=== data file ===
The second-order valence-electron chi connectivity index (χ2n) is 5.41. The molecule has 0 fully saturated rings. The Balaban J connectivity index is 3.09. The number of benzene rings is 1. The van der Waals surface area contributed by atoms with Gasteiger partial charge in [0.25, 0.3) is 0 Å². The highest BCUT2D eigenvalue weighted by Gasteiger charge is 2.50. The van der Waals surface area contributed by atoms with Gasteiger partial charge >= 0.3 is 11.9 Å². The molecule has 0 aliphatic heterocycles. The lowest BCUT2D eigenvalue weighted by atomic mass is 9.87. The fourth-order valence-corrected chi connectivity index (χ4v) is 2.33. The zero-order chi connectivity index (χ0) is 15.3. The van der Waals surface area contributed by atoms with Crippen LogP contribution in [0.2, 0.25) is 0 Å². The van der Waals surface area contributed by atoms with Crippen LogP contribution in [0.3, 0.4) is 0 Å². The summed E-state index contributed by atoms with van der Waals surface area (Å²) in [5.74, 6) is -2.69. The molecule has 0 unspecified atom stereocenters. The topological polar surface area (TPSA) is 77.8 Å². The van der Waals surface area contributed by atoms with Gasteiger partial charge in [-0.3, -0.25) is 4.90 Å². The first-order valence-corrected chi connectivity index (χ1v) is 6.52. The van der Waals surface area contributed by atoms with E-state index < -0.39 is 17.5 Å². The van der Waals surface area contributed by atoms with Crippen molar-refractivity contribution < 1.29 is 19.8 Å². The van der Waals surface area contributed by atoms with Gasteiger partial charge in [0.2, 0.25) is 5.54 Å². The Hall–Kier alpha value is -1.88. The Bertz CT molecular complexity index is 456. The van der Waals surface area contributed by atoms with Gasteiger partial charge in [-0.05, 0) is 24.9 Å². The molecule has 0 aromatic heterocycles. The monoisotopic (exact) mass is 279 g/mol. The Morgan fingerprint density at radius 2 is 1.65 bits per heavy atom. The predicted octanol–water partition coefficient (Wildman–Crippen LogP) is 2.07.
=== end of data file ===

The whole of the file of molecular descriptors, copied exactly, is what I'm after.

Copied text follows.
The second-order valence-electron chi connectivity index (χ2n) is 5.41. The molecule has 0 fully saturated rings. The Balaban J connectivity index is 3.09. The number of benzene rings is 1. The van der Waals surface area contributed by atoms with Gasteiger partial charge in [0.25, 0.3) is 0 Å². The highest BCUT2D eigenvalue weighted by Gasteiger charge is 2.50. The van der Waals surface area contributed by atoms with Gasteiger partial charge >= 0.3 is 11.9 Å². The molecule has 0 aliphatic heterocycles. The lowest BCUT2D eigenvalue weighted by atomic mass is 9.87. The fourth-order valence-corrected chi connectivity index (χ4v) is 2.33. The zero-order chi connectivity index (χ0) is 15.3. The van der Waals surface area contributed by atoms with Crippen LogP contribution in [0.2, 0.25) is 0 Å². The van der Waals surface area contributed by atoms with Crippen LogP contribution in [0.3, 0.4) is 0 Å². The summed E-state index contributed by atoms with van der Waals surface area (Å²) in [5.74, 6) is -2.69. The molecule has 0 unspecified atom stereocenters. The topological polar surface area (TPSA) is 77.8 Å². The van der Waals surface area contributed by atoms with Gasteiger partial charge in [-0.3, -0.25) is 4.90 Å². The first-order valence-corrected chi connectivity index (χ1v) is 6.52. The van der Waals surface area contributed by atoms with E-state index < -0.39 is 17.5 Å². The van der Waals surface area contributed by atoms with Crippen molar-refractivity contribution < 1.29 is 19.8 Å². The van der Waals surface area contributed by atoms with Gasteiger partial charge in [0.2, 0.25) is 5.54 Å². The Hall–Kier alpha value is -1.88. The Bertz CT molecular complexity index is 456. The van der Waals surface area contributed by atoms with Gasteiger partial charge in [-0.05, 0) is 24.9 Å². The molecule has 0 aromatic heterocycles. The monoisotopic (exact) mass is 279 g/mol. The Morgan fingerprint density at radius 2 is 1.65 bits per heavy atom. The predicted octanol–water partition coefficient (Wildman–Crippen LogP) is 2.07.